Finally, the Vlakfontein route has very steep sections and covers a distance of about 30km. It starts at Langkloof, up a deep narrow valley where Bushman drawings can be seen if you take a short walk. From here the trail crosses steep sections of dolomite to the summit and some spectacular views of the surrounding area. At the summit you will also find a 4x4 obstacle course for those who want to know what their vehicles are really capable of overcoming. The return is along a narrow valley across Viljoenshoek. It should take you about 3-4 hours to drive Olievenfontein and 4-5 hours to drive Vlakfontein.
At the Bontebok Lodge you will find great accommodation. The electricity supply is at 220v 50 cycles and the water is fresh and untreated. The bathrooms are comfortable and there is a large braai area for spending pleasant evenings discussing the events of the day. For those who would like to spend their outdoors time differently, there are grassed areas for pitching tents or for parking caravans. A swimming pool and playroom with pool table, dartboards and other recreational games will keep everybody relaxed and happy. If not, jumping from 1 400m above sea level and gliding down for 400m on a paraglide might just hit the spot.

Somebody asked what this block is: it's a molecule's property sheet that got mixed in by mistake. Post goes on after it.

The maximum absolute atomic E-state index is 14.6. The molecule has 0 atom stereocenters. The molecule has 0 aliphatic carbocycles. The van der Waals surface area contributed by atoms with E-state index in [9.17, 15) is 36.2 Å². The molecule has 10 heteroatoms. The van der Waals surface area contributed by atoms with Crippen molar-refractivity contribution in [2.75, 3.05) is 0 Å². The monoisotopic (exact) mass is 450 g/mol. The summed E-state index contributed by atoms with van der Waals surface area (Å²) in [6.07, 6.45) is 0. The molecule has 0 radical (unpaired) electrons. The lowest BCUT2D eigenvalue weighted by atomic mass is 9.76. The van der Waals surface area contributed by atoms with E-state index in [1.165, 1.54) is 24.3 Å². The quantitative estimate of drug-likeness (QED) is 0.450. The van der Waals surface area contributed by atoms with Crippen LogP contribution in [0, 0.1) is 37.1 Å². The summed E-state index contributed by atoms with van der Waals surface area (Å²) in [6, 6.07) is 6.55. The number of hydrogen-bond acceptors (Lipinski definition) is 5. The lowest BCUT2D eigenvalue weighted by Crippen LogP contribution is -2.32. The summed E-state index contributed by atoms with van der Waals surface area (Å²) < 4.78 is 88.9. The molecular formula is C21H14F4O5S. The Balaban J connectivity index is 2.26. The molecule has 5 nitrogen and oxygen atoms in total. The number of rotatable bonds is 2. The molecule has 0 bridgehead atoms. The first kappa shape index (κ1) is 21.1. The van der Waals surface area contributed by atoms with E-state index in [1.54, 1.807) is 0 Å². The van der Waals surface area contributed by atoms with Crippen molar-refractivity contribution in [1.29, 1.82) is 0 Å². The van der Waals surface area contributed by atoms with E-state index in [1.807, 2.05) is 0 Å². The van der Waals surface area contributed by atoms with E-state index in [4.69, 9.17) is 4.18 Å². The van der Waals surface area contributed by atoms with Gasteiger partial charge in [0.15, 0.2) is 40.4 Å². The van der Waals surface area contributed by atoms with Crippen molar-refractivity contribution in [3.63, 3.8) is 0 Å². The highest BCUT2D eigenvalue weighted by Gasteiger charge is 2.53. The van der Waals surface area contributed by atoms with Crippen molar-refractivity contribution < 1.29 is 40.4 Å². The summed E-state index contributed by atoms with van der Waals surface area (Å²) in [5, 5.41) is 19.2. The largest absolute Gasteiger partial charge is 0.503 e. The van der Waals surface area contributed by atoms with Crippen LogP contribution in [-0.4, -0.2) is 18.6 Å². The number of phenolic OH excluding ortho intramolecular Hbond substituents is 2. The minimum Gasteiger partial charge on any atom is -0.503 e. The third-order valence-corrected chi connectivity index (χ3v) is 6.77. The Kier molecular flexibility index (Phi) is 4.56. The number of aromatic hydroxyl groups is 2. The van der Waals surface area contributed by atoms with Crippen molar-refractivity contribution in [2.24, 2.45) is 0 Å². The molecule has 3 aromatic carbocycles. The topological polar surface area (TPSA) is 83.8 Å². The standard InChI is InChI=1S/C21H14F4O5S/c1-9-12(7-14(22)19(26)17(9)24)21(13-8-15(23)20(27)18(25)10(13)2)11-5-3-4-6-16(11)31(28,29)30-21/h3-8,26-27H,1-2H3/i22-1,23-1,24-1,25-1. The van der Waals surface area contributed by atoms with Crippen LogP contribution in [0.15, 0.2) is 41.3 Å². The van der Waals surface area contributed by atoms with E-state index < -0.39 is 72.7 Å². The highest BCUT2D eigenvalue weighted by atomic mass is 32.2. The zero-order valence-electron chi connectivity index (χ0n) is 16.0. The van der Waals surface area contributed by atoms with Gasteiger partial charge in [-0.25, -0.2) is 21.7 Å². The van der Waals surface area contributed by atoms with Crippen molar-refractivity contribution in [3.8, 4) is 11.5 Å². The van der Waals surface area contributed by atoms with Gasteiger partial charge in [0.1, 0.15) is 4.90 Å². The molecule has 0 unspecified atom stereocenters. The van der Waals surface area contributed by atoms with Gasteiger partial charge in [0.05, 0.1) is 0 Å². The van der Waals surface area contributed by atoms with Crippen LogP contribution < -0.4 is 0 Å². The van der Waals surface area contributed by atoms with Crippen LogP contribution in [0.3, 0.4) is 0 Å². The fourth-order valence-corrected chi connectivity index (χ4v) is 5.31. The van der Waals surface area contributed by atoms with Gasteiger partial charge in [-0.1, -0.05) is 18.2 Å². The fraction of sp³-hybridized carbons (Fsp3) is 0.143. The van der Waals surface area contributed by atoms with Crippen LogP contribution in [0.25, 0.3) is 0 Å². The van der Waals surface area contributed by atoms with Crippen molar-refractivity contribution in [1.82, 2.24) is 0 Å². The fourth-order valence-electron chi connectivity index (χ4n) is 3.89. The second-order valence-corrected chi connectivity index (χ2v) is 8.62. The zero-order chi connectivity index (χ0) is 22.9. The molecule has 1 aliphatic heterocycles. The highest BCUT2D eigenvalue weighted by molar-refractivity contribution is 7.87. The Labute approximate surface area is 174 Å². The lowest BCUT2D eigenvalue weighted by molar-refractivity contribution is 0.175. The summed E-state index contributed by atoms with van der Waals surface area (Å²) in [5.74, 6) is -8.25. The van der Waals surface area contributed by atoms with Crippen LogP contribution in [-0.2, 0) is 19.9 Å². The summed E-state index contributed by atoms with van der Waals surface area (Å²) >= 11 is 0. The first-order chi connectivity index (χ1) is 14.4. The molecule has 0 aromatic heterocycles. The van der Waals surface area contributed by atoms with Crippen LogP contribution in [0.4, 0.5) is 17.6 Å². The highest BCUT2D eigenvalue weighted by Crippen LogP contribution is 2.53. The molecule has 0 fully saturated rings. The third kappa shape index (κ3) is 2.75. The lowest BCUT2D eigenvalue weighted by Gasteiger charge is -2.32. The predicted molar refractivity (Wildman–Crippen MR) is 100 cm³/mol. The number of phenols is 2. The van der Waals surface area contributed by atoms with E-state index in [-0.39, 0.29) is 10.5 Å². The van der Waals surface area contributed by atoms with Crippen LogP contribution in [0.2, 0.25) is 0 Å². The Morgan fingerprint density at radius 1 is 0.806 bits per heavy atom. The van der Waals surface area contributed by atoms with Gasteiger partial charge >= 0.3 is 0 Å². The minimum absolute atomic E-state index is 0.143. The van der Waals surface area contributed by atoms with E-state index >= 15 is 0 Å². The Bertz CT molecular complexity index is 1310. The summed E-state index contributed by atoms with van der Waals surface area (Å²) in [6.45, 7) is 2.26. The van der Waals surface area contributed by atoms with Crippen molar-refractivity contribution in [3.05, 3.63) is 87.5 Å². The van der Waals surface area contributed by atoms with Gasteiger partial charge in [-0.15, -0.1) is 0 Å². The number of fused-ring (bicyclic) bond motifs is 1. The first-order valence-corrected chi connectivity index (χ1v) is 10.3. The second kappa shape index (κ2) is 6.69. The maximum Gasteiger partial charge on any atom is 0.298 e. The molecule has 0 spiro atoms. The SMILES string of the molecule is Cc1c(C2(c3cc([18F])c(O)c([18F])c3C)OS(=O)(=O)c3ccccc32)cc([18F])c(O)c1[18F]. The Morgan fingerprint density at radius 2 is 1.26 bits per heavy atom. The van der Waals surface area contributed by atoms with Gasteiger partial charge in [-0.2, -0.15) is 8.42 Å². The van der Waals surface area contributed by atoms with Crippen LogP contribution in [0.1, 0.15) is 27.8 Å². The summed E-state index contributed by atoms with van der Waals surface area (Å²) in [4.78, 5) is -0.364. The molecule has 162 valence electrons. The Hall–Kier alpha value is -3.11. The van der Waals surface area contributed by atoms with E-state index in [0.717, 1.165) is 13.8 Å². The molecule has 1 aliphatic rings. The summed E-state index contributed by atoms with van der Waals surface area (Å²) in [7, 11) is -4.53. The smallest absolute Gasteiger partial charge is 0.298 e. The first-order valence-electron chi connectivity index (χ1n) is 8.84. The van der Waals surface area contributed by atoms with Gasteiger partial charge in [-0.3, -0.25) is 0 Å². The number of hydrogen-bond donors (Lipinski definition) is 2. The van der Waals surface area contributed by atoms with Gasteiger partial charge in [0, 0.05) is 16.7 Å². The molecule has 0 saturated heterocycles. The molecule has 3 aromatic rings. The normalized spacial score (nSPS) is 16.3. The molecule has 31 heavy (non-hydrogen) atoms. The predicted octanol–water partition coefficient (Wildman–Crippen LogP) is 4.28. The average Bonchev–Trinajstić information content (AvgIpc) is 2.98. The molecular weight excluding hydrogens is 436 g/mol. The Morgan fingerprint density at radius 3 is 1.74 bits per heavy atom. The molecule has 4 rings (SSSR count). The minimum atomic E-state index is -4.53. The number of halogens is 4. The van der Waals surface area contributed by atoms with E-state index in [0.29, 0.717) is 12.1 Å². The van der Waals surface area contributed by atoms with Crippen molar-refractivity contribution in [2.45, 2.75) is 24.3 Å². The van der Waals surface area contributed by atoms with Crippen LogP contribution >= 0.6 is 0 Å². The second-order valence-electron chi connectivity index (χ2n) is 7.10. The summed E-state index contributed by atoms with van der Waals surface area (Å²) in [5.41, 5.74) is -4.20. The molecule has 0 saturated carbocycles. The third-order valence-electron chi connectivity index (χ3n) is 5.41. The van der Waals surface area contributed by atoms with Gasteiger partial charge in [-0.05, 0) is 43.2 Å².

Coming into Pearston from Graaff-Reinet, turn left into the first street and take the "Coetzeesberg" gravel road. The turnoff to the Bontebok Lodge is 23km further up this road on your right.
The Karoo Heartland area lies in the Eastern Cape province, inland from the busy coastal city of Port Elizabeth. It embraces the eastern landscapes of the Great Karoo and, like the rest of this vast and semi-arid region, it is sparsely populated and little developed.
Rising in the north-west of the region are the Sneeuberg mountains. As their name suggests, the higher reaches are often draped in a blanket of snow during winter. Further east they link up with the Bankberg range. From here the landscape drops in altitude in a series of gentle slopes and rolling foothills.
For the motorist, the steep gradients are traversed via the winding roads of the Lootsberg, Naudesberg, Ouberg and Wapadsberg passes. In the south the landscape flattens out in a sweeping flat expanse, referred to as the plains of Camdeboo. In the eastern extremes the traditional Karoo scrub gives way to waving grasslands, tall slender aloes and tree-choked gorges.